* Gregor takes to crawling all over the walls, and Grete has the idea of moving out his furniture to give him the run of the place. The mother thinks maybe this isn't best, maybe it indicates they are giving up hope of their boy ever getting "better." There is a struggle between mother and daughter with the latter winning; Gregor himself is divided between them. Physically, he would love to have the room emptied, but mentally, he still clings to his human past, and he has a sentimental attachment to his furniture.
* The close of the second part is one of the mot interesting sections of the story, as it very neatly weaves together the incest angle. First, Gregor scares his mother and sister from the room. He is on the wall, crawling on his beloved picture in order to save it, so that mother and daughter re-enter to walk in on a sort of reverse primal scene, mother watching her son coupling with another beast: Gregor "pressed himself to the glass, which was a good surface to hold on to and comforted his hot belly." The father arrives and Gregor, quite cowardly, shrinks from him; his father can kill him and he knows it, and he wants his father to know he is obedient, "to let his father see as soon as he came in from the hall that his son had the good intention of getting back into his room immediately and that it was not necessary to drive him there." The father pelts Gregor with apples, one of which lands deep in his soft back. The mother rushes toward the father, her loosened petticoats falling to the floor, embracing her husband "in complete union with him." The father has restored his place as the head of the household. Where the father was once slow and lazy, now it is Gregor who, thanks to the apple injury, will be the invalid.
* With the apple stuck in his body -- soon to rot and cause an infection -- Gregor can no longer crawl on the wall. The family, too, feels trapped by Gregor ; they are overworked, tired-out, poor. They want Gregor to become a thing of the past. The family feels utterly hopeless, chained to this thing, this beast, not unlike a family may feel chained by an elderly or disabled family member. All Gregor can do is dream of what was and what can never be again. He is trapped physically but also psychologically.
* Although Grete pays less attention to Gregor, she still jealously guards him from the mother. When the mother cleans Gregor's room, Grete gets upset. This is played out in very Freudian terms, it seems to me, with the father standing to the side getting frustrated.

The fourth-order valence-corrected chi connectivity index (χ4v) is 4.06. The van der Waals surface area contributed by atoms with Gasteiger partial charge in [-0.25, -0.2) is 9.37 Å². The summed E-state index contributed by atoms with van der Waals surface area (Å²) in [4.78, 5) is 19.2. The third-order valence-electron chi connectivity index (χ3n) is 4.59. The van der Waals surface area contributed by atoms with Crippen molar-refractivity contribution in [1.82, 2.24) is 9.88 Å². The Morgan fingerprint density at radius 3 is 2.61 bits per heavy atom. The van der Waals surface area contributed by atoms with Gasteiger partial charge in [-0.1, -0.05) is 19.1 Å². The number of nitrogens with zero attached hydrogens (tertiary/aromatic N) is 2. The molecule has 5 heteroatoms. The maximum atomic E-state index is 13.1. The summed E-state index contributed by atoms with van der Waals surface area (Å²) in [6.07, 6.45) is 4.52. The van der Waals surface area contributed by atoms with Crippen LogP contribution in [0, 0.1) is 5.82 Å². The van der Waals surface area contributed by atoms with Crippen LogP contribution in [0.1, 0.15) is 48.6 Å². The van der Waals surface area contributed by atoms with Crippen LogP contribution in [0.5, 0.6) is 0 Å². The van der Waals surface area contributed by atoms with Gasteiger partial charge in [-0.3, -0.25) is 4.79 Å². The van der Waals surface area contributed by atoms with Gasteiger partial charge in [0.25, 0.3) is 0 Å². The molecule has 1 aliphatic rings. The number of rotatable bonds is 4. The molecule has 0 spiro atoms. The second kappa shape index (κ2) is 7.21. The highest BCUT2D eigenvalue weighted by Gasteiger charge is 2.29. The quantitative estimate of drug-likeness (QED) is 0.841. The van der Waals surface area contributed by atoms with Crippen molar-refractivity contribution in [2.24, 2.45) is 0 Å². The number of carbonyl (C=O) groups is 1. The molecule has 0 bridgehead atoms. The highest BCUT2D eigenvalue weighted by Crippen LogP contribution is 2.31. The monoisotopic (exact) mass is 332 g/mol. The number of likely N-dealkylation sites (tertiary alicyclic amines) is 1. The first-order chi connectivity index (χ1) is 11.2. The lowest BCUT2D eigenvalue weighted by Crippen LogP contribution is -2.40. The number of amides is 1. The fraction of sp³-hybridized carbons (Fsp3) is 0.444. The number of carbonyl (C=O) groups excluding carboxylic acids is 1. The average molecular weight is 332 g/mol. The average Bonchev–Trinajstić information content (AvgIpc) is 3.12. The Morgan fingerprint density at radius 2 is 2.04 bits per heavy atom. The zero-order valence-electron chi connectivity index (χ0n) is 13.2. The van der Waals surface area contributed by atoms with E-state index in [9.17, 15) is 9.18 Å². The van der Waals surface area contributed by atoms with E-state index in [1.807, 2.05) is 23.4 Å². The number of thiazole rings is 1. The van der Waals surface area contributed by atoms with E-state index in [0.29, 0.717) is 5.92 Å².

* New people enter the house. A charwoman takes an interest in Gregor and does not find him intimidating -- if anything, it's the other way around. The family takes in three boarders, to whom they become toadies. The boarders eat in the dining room while the family eats in the kitchen. The boarders are real neatniks, and the family starts using Gregor's room for trash or storage. The father has Grete play her violin for the gentlemen, as if she exists only for their amusement; the father is clearly interested in Grete's marriage potential. But while they are indifferent to the strains of Grete's violin, Gregor is like Odysseus charmed by the sirens -- he is irresistibly drawn to it. "Was he an animal, that music had such an effect upon him?" Gregor's desire for his sister is equally strong -- he dreams of keeping her in his room as his loving companion; he imagines telling her that he had plans to send her to the conservatory, and seeing her burst into tears, and kissing her neck.
* It is difficult, at this point, not to come up with a comically profane image: Grete being ravished by this gigantic insect. There are any number of reasons as to "why" Gregor becomes a bug: the insect is a manifestation of one becoming what he is not, of living like an faceless insect and so turning into one; and there is the fact, too, that the Samsas are themselves an insect-like race, feeding on this or that host, devoted to the solidarity of their little hive. There seems to me, too, a possibility that Gregor feels like a beast in the way he desires his sister.
* The three lodgers, who notice his appearance and immediately make a fuss, interrupt Gregor's reverie. They don't seem revolted, exactly -- more likely, they see a good chance for a shakedown, as surely no one can be expected to pay money to live in the same house as a giant bug.
* Grete takes charge; the "creature" in Gregor's room must be gotten rid of. The father holds out some hope that Gregor, the Gregor they knew, would understand the family's predicament. Gregor returns to his room; Grete bolts it. He dies peacefully, feeling love for his family. The charwoman discovers his body the following morning. The Samsas are relieved. Grete notices how thin the corpse is -- did Gregor starve himself to death? Mom, Dad, and Grete retire to the parents' bedroom. The lodgers come into Gregor's bedroom, and Mr. Samsa throws them all out.
* And so, the Samsa family troubles are over. The three take the day off from their crummy jobs. The charwoman lets everyone know she has got rid of Gregor; just bringing up this most unpleasant of subjects earns her dismissal. Mrs. Samsa and Grete hold each other -- when Mr. Samsa feels left out, they bring him in to their little circle. He isn't odd man out anymore -- he's an object of affection, replacing the son who replaced him. The group takes a trip to the country on this sunny day. As they ponder their prospects, Ma and Pa Samsa see how their remaining child has "bloomed into a pretty girl with a good figure." Will that ripe young body attract a husband? Can they feed off him they way they fed off Gregor? Yes, the future looks bright indeed.